November 14, 2002

More articles in ISS
David E. Steitz
Headquarters, Washington
Catherine E. Watson
Johnson Space Center, Houston

Russian researchers are studying images taken by the crew of the International Space Station to better understand the catastrophic glacier collapse and landslide that occurred on the northern slope of Mount Kazbek in September -- information that may help us better understand our home planet.

On Sept. 20, 2002, the collapse of a hanging glacier on the slope of Mount Dzhimarai-Khokh onto the Kolka glacier on Mount Kazbek triggered an avalanche of ice and debris that buried several small villages in the Russian Republic of North Ossetia. The avalanche killed dozens of people. Glacial debris dammed rivers and formed several lakes. One of these lakes flooded a village, and others are threatening to burst their new banks and form debris flows downstream.

Russian scientists at Moscow State University are using images taken by the crew aboard the Station to measure small changes near the glacier. "We can see a slight increase in the area of a new lake near the Kolka Glacier terminus," said Dr. Olga Tutubalina, a scientist at Moscow State University. "We first sighted this lake during our field trip on Oct. 5, and the lake surface has increased from Oct. 6 to 19. It is potentially dangerous, because it can produce disastrous outburst mudflows," she said.

The Russian investigators also include Moscow State University scientists Dr. Dmitry Petrakov, Dr. Victor Popovnin and Sergei Chernomorets. The Russian Foundation for Basic Research supports their activities. In September 2001, the team visited the Kolka Glacier to assess its state. After the recent collapse, the team conducted an analysis of images taken by the Station crew and then organized another field trip to gather additional information. They plan to continue monitoring the area using both satellite images and astronaut photography.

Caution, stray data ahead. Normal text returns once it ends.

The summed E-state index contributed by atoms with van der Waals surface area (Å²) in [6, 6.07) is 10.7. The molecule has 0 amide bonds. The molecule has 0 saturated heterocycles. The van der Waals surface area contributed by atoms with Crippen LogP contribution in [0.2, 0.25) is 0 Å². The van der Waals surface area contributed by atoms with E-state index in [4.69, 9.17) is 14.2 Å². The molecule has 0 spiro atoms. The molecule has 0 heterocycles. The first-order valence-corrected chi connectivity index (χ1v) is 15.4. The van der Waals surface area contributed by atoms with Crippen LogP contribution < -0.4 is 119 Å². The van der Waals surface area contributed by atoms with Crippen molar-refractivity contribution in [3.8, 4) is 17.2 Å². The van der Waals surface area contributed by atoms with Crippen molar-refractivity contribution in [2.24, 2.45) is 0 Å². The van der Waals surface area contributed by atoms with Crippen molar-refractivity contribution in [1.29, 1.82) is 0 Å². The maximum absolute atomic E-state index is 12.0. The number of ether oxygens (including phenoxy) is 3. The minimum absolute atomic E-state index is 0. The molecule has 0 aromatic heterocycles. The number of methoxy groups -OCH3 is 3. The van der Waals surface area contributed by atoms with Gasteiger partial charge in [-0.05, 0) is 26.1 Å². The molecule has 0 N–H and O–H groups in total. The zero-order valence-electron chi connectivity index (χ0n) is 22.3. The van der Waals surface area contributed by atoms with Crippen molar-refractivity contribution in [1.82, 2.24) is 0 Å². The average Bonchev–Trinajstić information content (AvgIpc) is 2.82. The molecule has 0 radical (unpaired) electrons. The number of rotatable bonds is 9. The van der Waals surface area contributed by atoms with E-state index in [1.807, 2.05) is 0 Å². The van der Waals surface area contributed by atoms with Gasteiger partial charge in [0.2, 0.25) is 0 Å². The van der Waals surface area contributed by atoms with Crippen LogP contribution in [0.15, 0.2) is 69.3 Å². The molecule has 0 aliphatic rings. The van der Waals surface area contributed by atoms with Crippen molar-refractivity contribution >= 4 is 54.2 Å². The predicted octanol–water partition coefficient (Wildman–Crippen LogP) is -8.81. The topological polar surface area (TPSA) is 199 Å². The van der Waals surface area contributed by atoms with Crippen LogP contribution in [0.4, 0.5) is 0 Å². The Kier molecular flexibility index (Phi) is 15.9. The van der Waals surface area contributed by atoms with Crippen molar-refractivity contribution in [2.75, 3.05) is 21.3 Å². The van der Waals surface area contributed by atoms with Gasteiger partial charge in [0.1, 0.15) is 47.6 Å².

Dr. Lev Dessinov, of the Russian Academy of Sciences, collaborated with scientists at NASA's Johnson Space Center, Houston, to establish global glacier sites as a research topic for the Crew Earth Observations project. Dessinov was also part of the team of scientists called to the Kolka area immediately after the glacier collapsed. "We collected a lot of information and [NASA astronaut photographs] were one of our main data sources," Dessinov said.

The Expedition 5 crew, Commander Valery Korzun, Flight Engineer Sergei Treschev and NASA Station Science Officer Peggy Whitson, have been photographing this area since the beginning of the mission in June as part of the Russian URAGAN and U.S. Crew Earth Observations projects, which are studying changes in the world's glaciers. On Aug. 13, about one month before the glacier collapsed, the crew photographed the mountain. Although scientists have predicted the possibility of large glacial collapses, at the time of the first image, no one predicted that tragedy would strike the mountain village of Karmadon a little more than a month later. On a visit to the Station, Shuttle crewmembers photographed the aftermath of the collapse on Oct. 17. Station crewmembers then took a spectacular three-dimensional oblique image on Oct. 19.

The crew has been able to provide international scientists with images, such as those taken for the glacier researchers, by using motion compensation techniques developed by previous Station crews. Crewmembers can use high-magnification lenses to survey features around the world from their relatively low orbit, obtaining spatial resolutions as good as six meters. This means scientists can use photographs taken from the Station to study changes that are occurring in very small features on the Earth's surface. These images can augment satellite data, especially when astronauts take advantage of varying Sun angles on the landscape to capture three-dimensional views. This technique, which was used to take a photo of the glacier area on Oct. 19, provides imagery that is both visually spectacular and easy to interpret.

"The (Oct. 19) image gives us a rare opportunity to try and estimate the volume of the initial glacier collapse," said Chernomorets.

The first five Space Station crews have taken more than 41,000 images of the Earth using digital still cameras, 35 mm cameras, 70 mm cameras and a variety of lenses. Crewmembers are able to produce higher-resolution photographs with the high-magnification lenses by learning to compensate for the relative motion of the Earth below them as they point their cameras through a specially built window in the Station's Destiny laboratory.

The photographs of the Kolka glacier are on the Internet at:

A searchable database containing more than 35 years of astronaut photography is also available at: